Photographs and details courtesy of Derek Brittain.
These sets of pictures were taken from the window of a Grand Central train which runs from Sunderland, through to Kings Cross, via Northallerton. It picks up passengers at Eaglescliffe and Hartlepool but for some reason does not stop at Stockton. Is the platform too short?
The Yarm rooftops show how much new building has gone on behind Yarm High Street. I was surprised to learn this morning that Teesside, unlike other conurbations does not have a formal Greenbelt, protecting the surrounding countryside.
Photographs and details courtesy of Fred Starr.
This small park in Eaglescliffe is bounded by Yarm Road, Albert Road and Victoria Road, the names give a clue to its age and origin as the houses are mostly well established of Edwardian design dating back to the late 19th century with larger and slightly older houses being found in The Avenue nearby. The park will be familiar to many as the Eaglescliffe War Memorial stands within it but also here is another piece of history. A brass plaque explaining the quaint naming of the park mounted on a relic of the original Stockton & Darlington railway. A relic I had walked past many times but had never taken the trouble to read and which should be afforded greater provenance given its historic significance. Taken December 2016.
Photographs and details courtesy of David Thompson.
I waited a long time for the air to clear over Teesside, in the late summer of 1972, before driving up to the range of hills which overlooks Middlesbrough, going towards Eston. Even so the centre of Stockton is barely visible. It was probably about 6 miles from where I was. The long thin rectangle about one third from the left is the Malleable works. Just behind it is the gasholder in Portrack and Hume House can also be discerned. But there is another tall structure as well. The towers of the Newport Bridge are in the centre of the picture. To the right of these the silos, etc, of the south part of ICI Billingham can be seen.
I don’t know the exact location from where this picture was taken, but if anyone has the time it would be interesting to see how things have changed over the past 44 years.
Photograph and details courtesy of Fred Starr.
The Stockton and Darlington Railway celebrates it’s bi-centenary in 2025 and although still ten years away plans are now being made not only to celebrate the occasion but to make sure that the events of nearly 200 years ago are recognised locally, nationally and internationally. Both borough councils as well as Durham County Council and the National Railway Museum have come together to ensure that the railway line receives the recognition it deserves and with the help of the Heritage Lottery Fund a supporting group, the ‘Friends of the Stockton & Darlington Railway’ has been formed .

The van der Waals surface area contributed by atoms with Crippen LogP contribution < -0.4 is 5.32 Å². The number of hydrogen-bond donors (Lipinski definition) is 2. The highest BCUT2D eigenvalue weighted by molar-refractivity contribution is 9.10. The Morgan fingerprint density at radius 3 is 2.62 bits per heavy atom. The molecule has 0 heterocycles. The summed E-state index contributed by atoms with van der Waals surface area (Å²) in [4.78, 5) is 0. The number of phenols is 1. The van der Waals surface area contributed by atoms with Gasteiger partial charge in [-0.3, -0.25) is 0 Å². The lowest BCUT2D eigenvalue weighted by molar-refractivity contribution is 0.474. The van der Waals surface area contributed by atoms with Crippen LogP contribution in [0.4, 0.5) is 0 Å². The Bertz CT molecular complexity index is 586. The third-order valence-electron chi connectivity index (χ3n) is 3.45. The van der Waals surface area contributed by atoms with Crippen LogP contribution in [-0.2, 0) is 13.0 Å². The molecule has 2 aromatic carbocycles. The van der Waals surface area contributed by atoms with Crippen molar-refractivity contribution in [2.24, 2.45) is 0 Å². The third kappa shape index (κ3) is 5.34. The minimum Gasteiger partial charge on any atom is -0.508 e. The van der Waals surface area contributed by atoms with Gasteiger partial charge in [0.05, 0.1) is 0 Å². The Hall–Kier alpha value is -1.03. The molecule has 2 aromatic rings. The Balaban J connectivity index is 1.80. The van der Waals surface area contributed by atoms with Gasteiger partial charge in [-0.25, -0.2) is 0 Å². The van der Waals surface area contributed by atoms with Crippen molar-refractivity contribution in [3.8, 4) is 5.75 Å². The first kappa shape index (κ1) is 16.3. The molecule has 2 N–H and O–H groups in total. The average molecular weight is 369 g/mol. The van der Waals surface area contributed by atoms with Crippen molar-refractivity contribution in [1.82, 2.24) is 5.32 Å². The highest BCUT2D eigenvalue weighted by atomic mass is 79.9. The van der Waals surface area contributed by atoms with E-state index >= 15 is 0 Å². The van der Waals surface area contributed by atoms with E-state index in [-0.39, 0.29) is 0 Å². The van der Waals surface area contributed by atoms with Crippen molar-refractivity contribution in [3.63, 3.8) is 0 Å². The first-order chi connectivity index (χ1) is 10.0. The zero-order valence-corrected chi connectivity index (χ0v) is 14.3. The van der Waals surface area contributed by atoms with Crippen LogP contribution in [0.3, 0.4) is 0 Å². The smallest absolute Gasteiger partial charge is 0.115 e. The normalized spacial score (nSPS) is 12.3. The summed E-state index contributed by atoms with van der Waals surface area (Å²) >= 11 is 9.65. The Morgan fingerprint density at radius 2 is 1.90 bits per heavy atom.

The Friends held their first workshop at the NRM Locomotion in Shildon back in June and are holding their second one at Preston Park Museum from 10am on Friday 6 November . As well as workshop discussions there will be an afternoon walk along the original 1825 track-bed which runs through Preston Park and which is the only significant remaining length of the original railway in the Stockton area. The track-bed runs parallel to the busy A135, Yarm Road, and is now the subject of a self-guided walk leaflet available from the museum and which points out the track route, it’s cuts and embankments, sidings and spurs and even a ramp and possible platform, the shape of which is now almost lost among the under growth.
As a precursor to the workshop the Friends arranged two guided walks on the 23 October which were both led by Robin Daniels of Tees Archaeology and who will also lead the November walk too. I went along on the morning walk and was one of a group of fifteen or so people who were keen to know more about this local gem sadly hidden from view by creeping undergrowth and a boundary hedge dividing main road from railway track, indeed a boundary hedge which probably has it’s roots, pun intended, in the original 1825 Preston Hall hedge!
Photographs and details courtesy of David Thompson.
We would like to thank Bruce Coleman who very kindly sent us the following in response to some of the comments on an earlier post ‘Memories of days out at Seaton Carew‘
When I was a child in the early 1950s my Father was a member of the Haverton Hill Working mens Club, every year we had a trip from Billingham to Seaton Carew organised by the club, there were about 5 or six double decker buses full of parents and children each year, we received a packet of sandwiches and two half crowns in a brown envelope, the envelopes had holes in the front and were suspiciously like the Furness Shipyard pay packets, but that was possibly coincidental!, of course the sun always shone and my father and his cronies always disappeared into the Seaton Hotel at the first opportunity, my mother would sit on the beach all day only occasionally popping to the wooden hut to get a jug of boiling water to make a cup of tea, on one occasion a newspaper had a competition, they roped off a section of the beach and buried 5 “Gold” coins in the area, all of the kids were invited to dig for the coins, there were prizes for the finders but as is usual I didn’t win one and I never did find out what the prizes were, this is a bit like Willy Wonka, if anybody remembers this occasion and knows either who won or what they won I would be interested, I should imagine there are still a number of people that went on these trips who visit this site and can enlighten me.